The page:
Kyrie Irving's elevated game gives Cavaliers a winning outlook

AUBURN HILLS, Mich. -- As LeBron James made the long walk through the inner maze that is backstage at the Palace of Auburn Hills and toward the Cleveland Cavaliers' team bus, he could feel the magnitude of the moment.

James is used to history -- his history -- being made in this building that had been dormant during the playoffs for seven long years since he swept the Detroit Pistons out of the first round in 2009, the last time Motor City had a postseason berth.

It was the site of his first playoff series defeat -- a Game 7 loss in the second round in 2006. It was the site of perhaps his finest postseason performance -- a 48-point masterpiece, which included him scoring 29 of the Cavs' final 30 points, in a double-overtime victory in the conference finals in 2007.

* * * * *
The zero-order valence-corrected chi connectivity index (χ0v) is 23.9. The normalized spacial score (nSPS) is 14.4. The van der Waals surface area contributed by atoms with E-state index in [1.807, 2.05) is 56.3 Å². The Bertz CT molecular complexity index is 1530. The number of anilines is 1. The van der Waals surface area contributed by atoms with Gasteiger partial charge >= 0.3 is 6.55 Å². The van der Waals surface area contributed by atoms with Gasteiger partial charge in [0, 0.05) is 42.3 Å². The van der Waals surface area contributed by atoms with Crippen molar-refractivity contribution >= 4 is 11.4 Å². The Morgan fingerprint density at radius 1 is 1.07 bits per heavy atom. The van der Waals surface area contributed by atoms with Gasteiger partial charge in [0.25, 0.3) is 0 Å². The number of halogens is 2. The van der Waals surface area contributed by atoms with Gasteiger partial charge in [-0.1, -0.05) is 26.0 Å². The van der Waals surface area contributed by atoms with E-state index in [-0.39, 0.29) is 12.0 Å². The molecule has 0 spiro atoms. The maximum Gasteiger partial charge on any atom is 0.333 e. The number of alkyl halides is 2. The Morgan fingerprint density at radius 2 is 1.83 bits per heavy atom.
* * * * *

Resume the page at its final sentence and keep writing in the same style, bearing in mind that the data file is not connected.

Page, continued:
And Friday night, after a 101-91 win by the Cavs to go up 3-0 on the Pistons, it was the site of the Cavs' succession plan starting to take root. As great as James was in Game 3 -- 20 points, 13 rebounds and 7 assists is no slouch of a night -- it was Kyrie Irving's star that shined brightest for Cleveland.

In what was his finest, most-controlled, yet subtly-spectacular performance since returning to the court in December from offseason surgery to repair a fractured left kneecap, Irving poured in a game-high 26 points on 11-for-20 shooting, dished out four assists against only two turnovers and hit the shot of the night -- an impossible catch-and-shoot corner 3 with just 0.7 seconds on the shot clock that gave the Cavs an unassailable eight-point lead with less than a minute left.